In a state in Nigeria, water rates were last reviewed in 1987. Yet, the same state is looking for investors. When I explained that it was impossible to find one without updating water rates since projects must be structured to be investment-appealing, the politicians put the projects in a cooler. Simply, no politician would want consumers in Nigeria to pay more under his regime. You need votes and you do not mess up with the free stuff.
Yet, they want investors even when they do not have the boldness to allow market prices to rule. Investors then ask for (loan) guarantees to cover themselves. That is why when a government does not have the capacity to offer guarantees to investors, projects die. Interestingly, government guarantees are not scalable: if you guarantee $1 million to build a water plant, and I have additional water demands, and you are unable to offer more guarantees, nothing happens. That lack of scalability is why we do not have electricity and clean water across African communities.
The broad argument across sectors in Africa is that keeping costs (of services from utilities) low is one way of helping poor people. Unfortunately, that is a very faulty argument because the people that benefit from cheap water rates are usually the people living in cities [the middle class and rich people]. The poorest citizens in villages do not have any access to government-funded water systems. The same goes in electricity where those in cities have access whereas government is still making a case that affordability is necessary to help the poor citizens. The poorest Africans do not have access to grid-provided electricity as where they live there is no grid infrastructure to start with. So, at the end, we are left with low-pricing of the services (mandated by regulation), creating underperforming utilities: only two out of 39 African utilities studied by World Bank are profitable.
The problem is that across Africa, the vast majority of the power utilities are effectively bankrupt. Another World Bank study (pdf) on African Utilities shows that only two of the 39 African utilities surveyed, in the Seychelles and Uganda, were able to generate enough cash to cover both their operating costs and capital expenditures necessary to invest in the maintenance and expansion of the grid. In fact, only 19 of the 39 companies were able to generate enough cash to cover their day-to-day operating costs. It means the rest were not even able to pay everyday costs, like salaries, in full.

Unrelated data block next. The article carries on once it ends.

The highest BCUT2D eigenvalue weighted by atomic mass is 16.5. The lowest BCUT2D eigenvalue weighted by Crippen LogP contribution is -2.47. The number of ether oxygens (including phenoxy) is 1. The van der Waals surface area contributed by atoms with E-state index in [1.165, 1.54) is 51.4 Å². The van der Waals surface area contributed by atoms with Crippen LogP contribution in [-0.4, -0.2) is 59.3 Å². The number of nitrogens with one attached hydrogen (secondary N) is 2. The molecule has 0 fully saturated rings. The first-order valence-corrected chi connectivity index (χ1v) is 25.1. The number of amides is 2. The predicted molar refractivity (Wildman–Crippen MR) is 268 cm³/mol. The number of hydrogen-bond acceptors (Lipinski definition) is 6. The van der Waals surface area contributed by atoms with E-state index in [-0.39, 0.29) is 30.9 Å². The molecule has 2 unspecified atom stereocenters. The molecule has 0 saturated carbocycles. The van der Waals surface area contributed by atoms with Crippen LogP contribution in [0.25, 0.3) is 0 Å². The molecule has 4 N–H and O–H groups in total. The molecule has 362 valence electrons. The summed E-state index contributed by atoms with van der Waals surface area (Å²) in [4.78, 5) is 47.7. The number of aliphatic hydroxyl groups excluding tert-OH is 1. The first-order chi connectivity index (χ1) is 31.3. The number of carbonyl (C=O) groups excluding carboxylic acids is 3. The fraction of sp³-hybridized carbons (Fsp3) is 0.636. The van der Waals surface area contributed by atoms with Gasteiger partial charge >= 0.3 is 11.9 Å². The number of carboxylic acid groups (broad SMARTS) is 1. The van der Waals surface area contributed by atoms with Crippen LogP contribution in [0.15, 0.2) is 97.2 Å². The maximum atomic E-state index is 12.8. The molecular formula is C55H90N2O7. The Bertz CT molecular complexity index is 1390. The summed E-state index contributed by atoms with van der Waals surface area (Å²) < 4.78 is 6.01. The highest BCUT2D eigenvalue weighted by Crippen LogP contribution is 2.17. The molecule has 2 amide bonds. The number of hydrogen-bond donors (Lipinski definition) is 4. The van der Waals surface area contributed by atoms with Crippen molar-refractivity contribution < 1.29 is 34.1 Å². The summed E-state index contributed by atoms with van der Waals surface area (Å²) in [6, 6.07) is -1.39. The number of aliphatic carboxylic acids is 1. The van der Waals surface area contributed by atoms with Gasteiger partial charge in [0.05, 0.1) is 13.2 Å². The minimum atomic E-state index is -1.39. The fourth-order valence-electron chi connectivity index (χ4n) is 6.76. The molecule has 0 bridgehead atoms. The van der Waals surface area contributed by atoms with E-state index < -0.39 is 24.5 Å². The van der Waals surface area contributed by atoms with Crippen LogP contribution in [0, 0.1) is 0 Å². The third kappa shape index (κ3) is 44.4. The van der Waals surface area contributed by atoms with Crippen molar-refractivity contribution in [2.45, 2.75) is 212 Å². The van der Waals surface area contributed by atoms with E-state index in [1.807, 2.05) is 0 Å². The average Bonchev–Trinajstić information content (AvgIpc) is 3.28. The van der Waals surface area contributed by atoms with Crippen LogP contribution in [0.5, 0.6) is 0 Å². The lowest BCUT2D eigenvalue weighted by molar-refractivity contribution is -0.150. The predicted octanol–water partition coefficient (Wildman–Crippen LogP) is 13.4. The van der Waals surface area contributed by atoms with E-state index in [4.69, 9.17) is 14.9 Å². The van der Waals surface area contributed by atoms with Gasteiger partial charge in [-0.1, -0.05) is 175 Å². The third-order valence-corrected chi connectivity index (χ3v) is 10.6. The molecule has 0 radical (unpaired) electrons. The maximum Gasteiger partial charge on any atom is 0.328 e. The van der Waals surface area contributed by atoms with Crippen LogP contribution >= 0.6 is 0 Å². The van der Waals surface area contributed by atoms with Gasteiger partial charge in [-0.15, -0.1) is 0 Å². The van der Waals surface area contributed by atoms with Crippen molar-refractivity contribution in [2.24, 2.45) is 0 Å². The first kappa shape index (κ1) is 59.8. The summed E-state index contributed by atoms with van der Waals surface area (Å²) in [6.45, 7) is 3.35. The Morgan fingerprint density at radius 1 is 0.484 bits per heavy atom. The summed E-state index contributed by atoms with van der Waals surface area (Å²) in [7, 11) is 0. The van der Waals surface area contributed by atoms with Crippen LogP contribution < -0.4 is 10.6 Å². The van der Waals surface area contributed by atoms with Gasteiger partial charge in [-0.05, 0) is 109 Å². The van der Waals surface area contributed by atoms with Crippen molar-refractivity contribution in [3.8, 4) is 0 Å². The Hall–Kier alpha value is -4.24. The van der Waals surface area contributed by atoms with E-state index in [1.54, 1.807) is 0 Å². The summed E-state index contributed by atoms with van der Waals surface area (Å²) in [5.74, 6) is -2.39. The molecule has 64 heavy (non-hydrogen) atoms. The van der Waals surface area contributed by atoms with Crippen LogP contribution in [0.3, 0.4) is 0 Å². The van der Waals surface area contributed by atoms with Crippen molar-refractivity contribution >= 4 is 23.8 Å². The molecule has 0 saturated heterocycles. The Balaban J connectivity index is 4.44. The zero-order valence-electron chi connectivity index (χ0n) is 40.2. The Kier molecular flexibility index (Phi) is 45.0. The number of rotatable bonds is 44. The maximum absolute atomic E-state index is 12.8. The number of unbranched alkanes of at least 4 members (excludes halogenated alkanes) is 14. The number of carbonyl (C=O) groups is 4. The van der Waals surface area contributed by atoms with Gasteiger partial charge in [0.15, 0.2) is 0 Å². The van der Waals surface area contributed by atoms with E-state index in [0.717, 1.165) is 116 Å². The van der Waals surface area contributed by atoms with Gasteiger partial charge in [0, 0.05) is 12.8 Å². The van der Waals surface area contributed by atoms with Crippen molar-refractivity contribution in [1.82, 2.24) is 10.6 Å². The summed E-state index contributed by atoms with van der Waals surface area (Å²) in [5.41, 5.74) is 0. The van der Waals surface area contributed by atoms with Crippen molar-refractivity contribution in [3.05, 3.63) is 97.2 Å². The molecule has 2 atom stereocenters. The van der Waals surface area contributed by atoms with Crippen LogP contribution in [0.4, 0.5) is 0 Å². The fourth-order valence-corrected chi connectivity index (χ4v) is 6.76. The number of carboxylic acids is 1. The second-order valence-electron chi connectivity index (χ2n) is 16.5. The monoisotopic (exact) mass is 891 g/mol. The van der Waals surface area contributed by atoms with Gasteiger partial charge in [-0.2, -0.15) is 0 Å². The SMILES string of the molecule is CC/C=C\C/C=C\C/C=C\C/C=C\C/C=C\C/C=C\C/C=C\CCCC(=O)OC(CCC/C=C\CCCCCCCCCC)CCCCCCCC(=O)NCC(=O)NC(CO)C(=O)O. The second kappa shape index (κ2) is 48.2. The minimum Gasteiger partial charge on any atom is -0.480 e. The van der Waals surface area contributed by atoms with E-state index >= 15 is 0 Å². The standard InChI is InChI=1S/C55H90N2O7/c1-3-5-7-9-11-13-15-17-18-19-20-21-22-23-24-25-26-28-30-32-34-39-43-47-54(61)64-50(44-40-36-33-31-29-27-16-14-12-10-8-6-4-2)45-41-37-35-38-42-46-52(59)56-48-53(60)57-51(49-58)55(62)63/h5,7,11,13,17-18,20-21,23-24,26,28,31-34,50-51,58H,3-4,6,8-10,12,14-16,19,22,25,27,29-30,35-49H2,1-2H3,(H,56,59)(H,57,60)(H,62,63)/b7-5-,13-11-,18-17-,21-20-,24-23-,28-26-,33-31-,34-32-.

It is very unfortunate when you visit places like Ikenegbu Layout (Owerri) and see people waste water because water is largely free. Yet, people living there are some of the most affluent in Imo State. But government wants to give them “poor” people water rates. The poorer citizens who live outside Owerri do not have water systems in any form. The Ikenegbu experience is how it is across Nigeria and African continent: rich people’s lives are subsidized by governments on the pretence of helping the poor who do not even have access to those subsidized services.
Any government that tells you that electricity and water rates have to be affordable because they have to support the poorer citizens is not telling the whole truth: the poor people do not live where water boards and grid-infrastructures function. Largely, government is subsidizing the lifestyles of middle-class and rich citizens at scale.
These points are articulated in a nice piece by former African Finance Corporation CEO on Quartz where he concluded thus: make the utilities marketplaces so that any solution provider can connect and help in fixing energy and water frictions.
Perhaps, grids will one day become marketplaces allowing people to sell excess power from their solar installations to those who have a need for power at that time. Prices can be set dynamically to allow supply to match demand.
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